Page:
Shares of DuPont Co. rose modestly this morning to above $65.50 -- a 13-year high -- after last night's announcement that the Wilmington-based chemical giant plans to spin off its profitable but volatile Performance Chemicals business, and its related fluorochemicals and titanium-dioxide (white-paint-base) factories, including a TiO2 plant at Edge Moor, Del., over the next year and a half. The new company will have sales of around $7 billion a year, vs. $28 billion for what's left of DuPont.
DuPont had been under pressure by activist investors including Nelson Peltz to separate commodity businesses like paint from higher-growth businesses like biotech, pesticide and photovoltaics; speculation about a sale or spin-off has boosted share prices over the past year. But in an interview on Bloomberg TV this morning, DuPont ceo Ellen Kullman said she hadn't spoken to Peltz about it, and said the Performance Chemicals split has been in the works for more than a year.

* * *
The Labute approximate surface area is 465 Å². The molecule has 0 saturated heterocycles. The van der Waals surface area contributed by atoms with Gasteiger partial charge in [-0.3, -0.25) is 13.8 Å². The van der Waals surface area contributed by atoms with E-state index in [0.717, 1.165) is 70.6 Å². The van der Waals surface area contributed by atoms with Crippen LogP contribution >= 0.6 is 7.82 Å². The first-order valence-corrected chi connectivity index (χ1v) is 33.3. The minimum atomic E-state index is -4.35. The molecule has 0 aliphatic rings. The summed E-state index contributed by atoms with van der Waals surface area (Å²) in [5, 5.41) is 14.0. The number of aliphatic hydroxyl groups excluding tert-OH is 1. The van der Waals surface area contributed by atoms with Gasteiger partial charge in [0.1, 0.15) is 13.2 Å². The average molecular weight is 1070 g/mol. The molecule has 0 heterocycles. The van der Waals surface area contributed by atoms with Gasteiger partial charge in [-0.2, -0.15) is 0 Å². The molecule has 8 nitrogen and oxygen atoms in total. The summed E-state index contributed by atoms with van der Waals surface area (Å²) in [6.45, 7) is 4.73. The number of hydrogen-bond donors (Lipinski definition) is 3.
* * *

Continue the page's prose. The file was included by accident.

Citi projected DuPont shares will rise to $70 on the news now that it has "fewer balls to juggle," according to a report by analyst PJ Juvekar. He expects a spin-off like DuPont's 1999 divestment of Conoco, the oil company. Kullman said the company is still looking for the best way to separate. Juvekar says DuPont's remaining businesses in some cases have "nothing to do with" each other and other splits are possible.
But in separate reports compiled by Bloomberg, Jeffries analyst Laurence Alexander predicted share prices, which have already risen for months on speculation, won't rise beyond the current level in the forseeable future, and the Performance Chemicals separation will make a rumored pesticides spin-off less likely. : hold at $64. Ads focus on biotech, photovoltaics, advanced materials. Makes ag spinoff unlikely.
Kullman has noted the Ti02 business, where DuPont has a world-leading market share, is profitable, but demand is volatile. She has not yet named a management team for the new company.